CAIRO: Arabic television is counting on an explosion of Ramadan serials to restore losses from the global recession, but some concerned Muslims are scrambling to pull the faithful back to prayer during the holy month.
Around 60 serials hit the screens on more than 400 channels this month as producers have used bloated budgets and big names to lure advertisers during a fiercely competitive period for Arabic television dramas.
Ramadan is the most attractive month for advertisers, television critic Adel Abbas in Cairo told AFP, putting the ad budget – a good chunk of which is for fast-moving consumer goods – in Egypt at half a billion Egyptian pounds (LE 100 million) in Ramadan alone, 40 percent of the annual budget.
According to regional experts, 30 seconds worth of advertising costs $3,362 this month when families gather around the television after the breaking of the dawn-to-dusk fast.
The financial crisis brought revenues from publicity down 26 percent in the United Arab Emirates for the first half of 2009, and down five percent in Saudi Arabia, according to Abu Dhabi s The National.
Given the fact that viewing rates in Ramadan are the highest this year, TV channels are at pains to generate the highest possible revenues from advertising to try to shore up their budgets dented by the global financial crisis, the Egyptian Mail wrote.
Channels such as the Saudi-owned MBC1 are counting on Ramadan to restore some of the losses incurred, experts said, while spending $70,000 per hour on productions.
Egyptian advertising magnate Tarek Nour even set up a TV channel that will air only during Ramadan.
But angry that the religious angle has been diluted by the lights, camera and action, some in the region have been eager to draw the faithful back to worship, bemoaning the commercialism that has overshadowed Ramadan s spiritual roots.
It is a month of introspection, a month of mercy, patience and self-discipline, Arab News columnist Tariq Al-Maeenahe wrote.
Instead, what has been evident are the heavily advertised television serials… bound to take the viewers away from their activities of faith and keep them up all night.
One Cairo preacher warned program makers to beware of God s wrath for their part in luring good Muslims away from their duties during the holy month.
This frenetic marathon and overdose of TV shows turns this month with all its spirituality into a time for mundane entertainment, the preacher said, quoted by the Egyptian Mail.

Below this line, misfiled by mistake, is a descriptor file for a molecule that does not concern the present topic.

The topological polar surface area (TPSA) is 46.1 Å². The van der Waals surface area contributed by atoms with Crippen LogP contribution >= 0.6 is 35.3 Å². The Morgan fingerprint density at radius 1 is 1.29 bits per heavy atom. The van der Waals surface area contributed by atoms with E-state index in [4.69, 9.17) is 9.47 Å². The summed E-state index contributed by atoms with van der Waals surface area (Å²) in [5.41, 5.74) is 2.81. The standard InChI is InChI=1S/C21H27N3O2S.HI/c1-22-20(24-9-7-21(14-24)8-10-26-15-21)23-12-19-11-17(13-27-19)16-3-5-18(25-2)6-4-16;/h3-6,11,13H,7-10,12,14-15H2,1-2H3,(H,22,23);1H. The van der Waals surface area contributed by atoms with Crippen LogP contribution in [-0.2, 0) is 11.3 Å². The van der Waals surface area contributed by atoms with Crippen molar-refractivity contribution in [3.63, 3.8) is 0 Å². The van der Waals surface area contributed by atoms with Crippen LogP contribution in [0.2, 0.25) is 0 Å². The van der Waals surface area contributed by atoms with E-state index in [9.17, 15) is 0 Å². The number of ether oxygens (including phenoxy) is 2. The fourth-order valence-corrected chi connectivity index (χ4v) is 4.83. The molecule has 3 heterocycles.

The makers of these shows incur the wrath of God for distracting Muslims attention from the sublime value of the month of Ramadan, in order to make materialistic gains. Beware of falling into this trap.
A cartoon in Tuesday s independent Egyptian daily Al-Shorouk pokes fun at the amount of soaps this year with a man holding a television schedule in one hand, testing his wife: Quickly! Tell me when (actor) Nour Al-Sherif s serial is aired on Channel Two and when the repeats are on Dream 2?
Families have to spend at least 60 hours a day watching television if they want to catch all the serials, whose durations have been stretched by the number of commercial breaks, critic Ashraf Bayumi told AFP.
MBC1 is for the 16th year in a row touting its blockbuster series Tash ma Tash, a satirical comedy targeting the conservative values of Saudi Arabian society.
In Egypt, two soaps are topping the favorite spots according to press reviews – Ana Qalbi Dalily (My Heart is my Proof), a biopic of late Egyptian Jewish singer Layla Murad, and Matkhafoosh (Don t be Scared) which tackles the Arab-Israeli conflict.
Syrian drama Bab El-Hara (The Neighborhood Gate) chronicles a Damascus family s daily life and dramas in the inter-war period when Syria was under French mandate. It is a major hit across the Arab world, particularly for Palestinians who identify with its heroes fight against the occupation in Damascus in the 1930s.
The soap is a boon for cafe and restaurant owners in the Palestinian territories, who cash in as crowds throng their establishments after iftar, the meal that breaks the daily fast, to enjoy the latest installment with family and friends.
The characters are Arabs who rebel against the French occupation and send weapons to Palestine occupied by the British. They are proud men who defend their country and resist occupation, says Salah Najib, 20.
It reminds us of our own situation, he adds while watching the series at a youth centre in mainly Arab east Jerusalem which Israel occupied in the 1967 Six-Day War and later annexed in a move not recognized by the international community.
Like any good smash hit, the Syrian production has its spin-off merchandise, with the series heroes appearing on T-shirts and chocolate wrappers, and its theme song available as a cell phone ring tone.